Organisers of Prince Harry’s Invictus Games Foundation have revealed the new dates for the Hague contest after it was postponed because of the coronavirus pandemic.
In March, organisers said the competition founded by the Duke of Sussex, 35, – due to take place at The Hague this year – was likely to be rescheduled to May or June 2021 because of the global crisis.
And in a statement released on Twitter this week, they said the postponed Invictus Games in The Hague are now scheduled for May 29 to June 5, 2021.
Mart de Kruif, Chairman of the Invictus Games The Hague 2020, said: ‘The Coronavirus, and its effects, influences every public mass event. We will organise the Invictus Games safely, for the competitors, their loved ones and spectators, but we will work within the current Covid-19 measures. We still strive to deliver a safe, surprising and impactful Games.’
A statement released online said the new date had been decided in consultation with the Invictus Games Foundation, participating nations and partners.
It also detailed how the Games will be conducted within Covid-19 guidance, with social distancing measures being carefully considered.
It read: ‘The Invictus Games are an important step towards recovery for all participants.
‘Our plans will always put the safety and welfare of wounded, injured and sick Servicemen and women and their friends and family first.
‘The presence of special guests and visitors will create a positive atmosphere at the event alongside interaction with both the competitors and their Friends & Family.’
The announcement comes weeks after the Duke said the ‘Invictus spirit’ was ‘even more relevant’ amid the Covid-19 pandemic as ‘we address new challenges and adapt our lives’ during a webinar with organisers.
Prince Harry shared a message with Invictus Games organisers for the meeting, with a video clip released on the charity’s YouTube page.
The royal, who is currently isolating in Tyler Perry’s $18 million mansion in Los Angeles having stepped back from royal duty, told organisers: ‘This conversation is all about sharing the Invictus spirit and it is even more relevant now as we are having to address new challenges and adapt our lives.’
The video clip was released days after it was revealed that Prince Harry has merged The Endeavour Fund and the Invictus Games so that he could continue working on them following his decision to step back as a senior royal.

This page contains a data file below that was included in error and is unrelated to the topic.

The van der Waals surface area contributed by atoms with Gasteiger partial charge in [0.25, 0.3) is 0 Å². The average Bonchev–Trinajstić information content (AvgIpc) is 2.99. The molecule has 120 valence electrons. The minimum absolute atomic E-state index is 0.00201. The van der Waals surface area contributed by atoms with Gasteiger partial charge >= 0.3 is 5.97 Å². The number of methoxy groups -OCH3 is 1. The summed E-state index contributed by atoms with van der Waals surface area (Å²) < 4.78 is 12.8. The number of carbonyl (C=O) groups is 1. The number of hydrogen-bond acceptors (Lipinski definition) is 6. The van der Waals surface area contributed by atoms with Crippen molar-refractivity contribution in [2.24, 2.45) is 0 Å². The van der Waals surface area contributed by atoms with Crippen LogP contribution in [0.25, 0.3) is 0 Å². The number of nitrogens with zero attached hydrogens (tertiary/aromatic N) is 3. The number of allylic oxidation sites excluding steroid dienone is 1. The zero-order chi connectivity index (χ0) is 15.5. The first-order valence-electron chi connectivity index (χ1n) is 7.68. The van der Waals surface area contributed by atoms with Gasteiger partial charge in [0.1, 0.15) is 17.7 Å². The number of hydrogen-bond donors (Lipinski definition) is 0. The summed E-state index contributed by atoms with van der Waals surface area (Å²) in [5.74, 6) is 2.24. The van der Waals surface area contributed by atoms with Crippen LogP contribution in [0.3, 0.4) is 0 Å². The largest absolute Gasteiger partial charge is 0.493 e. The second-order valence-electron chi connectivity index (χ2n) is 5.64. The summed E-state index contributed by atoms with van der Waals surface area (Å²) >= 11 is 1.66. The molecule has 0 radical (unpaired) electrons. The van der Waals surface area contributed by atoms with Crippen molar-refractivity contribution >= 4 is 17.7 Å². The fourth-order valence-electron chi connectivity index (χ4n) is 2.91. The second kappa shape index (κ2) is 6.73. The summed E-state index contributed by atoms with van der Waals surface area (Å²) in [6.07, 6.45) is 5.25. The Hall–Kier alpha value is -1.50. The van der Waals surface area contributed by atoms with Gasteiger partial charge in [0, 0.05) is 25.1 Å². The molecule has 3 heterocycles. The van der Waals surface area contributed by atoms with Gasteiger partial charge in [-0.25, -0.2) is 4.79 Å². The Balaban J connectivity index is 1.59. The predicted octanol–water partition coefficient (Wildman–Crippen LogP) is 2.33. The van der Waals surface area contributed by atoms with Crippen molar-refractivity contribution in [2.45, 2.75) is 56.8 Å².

At the start of the virtual meeting, which took place in May, Prince Harry told those attending: ‘Hello everybody, I’m really happy to be able to welcome you all here today for the first ever Invictus Games foundation conversation.
‘We’re obviously not in the Hague but I’m so pleased we have been able to organise this virtual gathering when the Games would have taken place themselves.’
He went on: ‘This conversation is all about sharing the Invictus spirit and it is even more relevant now as we are having to address new challenges and adapt our lives.’
Harry was inspired to found the global tournament after attending the Warrior Games in Colorado in 2013.
At the event he saw how injured American military personnel thrived on the challenge of taking part in competitive sports that aided their recovery.
He went on to stage the inaugural games in London’s Olympic Park in 2014, followed by Orlando in 2016, Toronto in 2017 and Sydney in 2018.
It emerged last month that the organisation had merged with the Endeavour Fund.
Taking to Twitter, @WeAreInvictus penned: ‘The Invictus Games Foundation is delighted to announce that the Endeavour Fund has been transferred across from The Royal Foundation and into the work of the Invictus Games Foundation.
‘The Endeavour Fund will continue to support the ambitions of wounded, injured and sick service personnel and veterans but will now expand its activities across the international Invictus community.’
The Duke of Sussex established The Endeavour Fund in 2012 when he was patron of The Royal Foundation – alongside brother Prince William and Kate Middleton.
Last year, Prince Harry and Meghan Markle announced they were splitting from The Royal Foundation as the two couples started to take ‘divergent paths’ in their charity work and needed to reflect that in different outlets, a source told PEOPLE.
Following Megxit, it was decided that Prince Harry will no longer use HRH or his honorary military titles.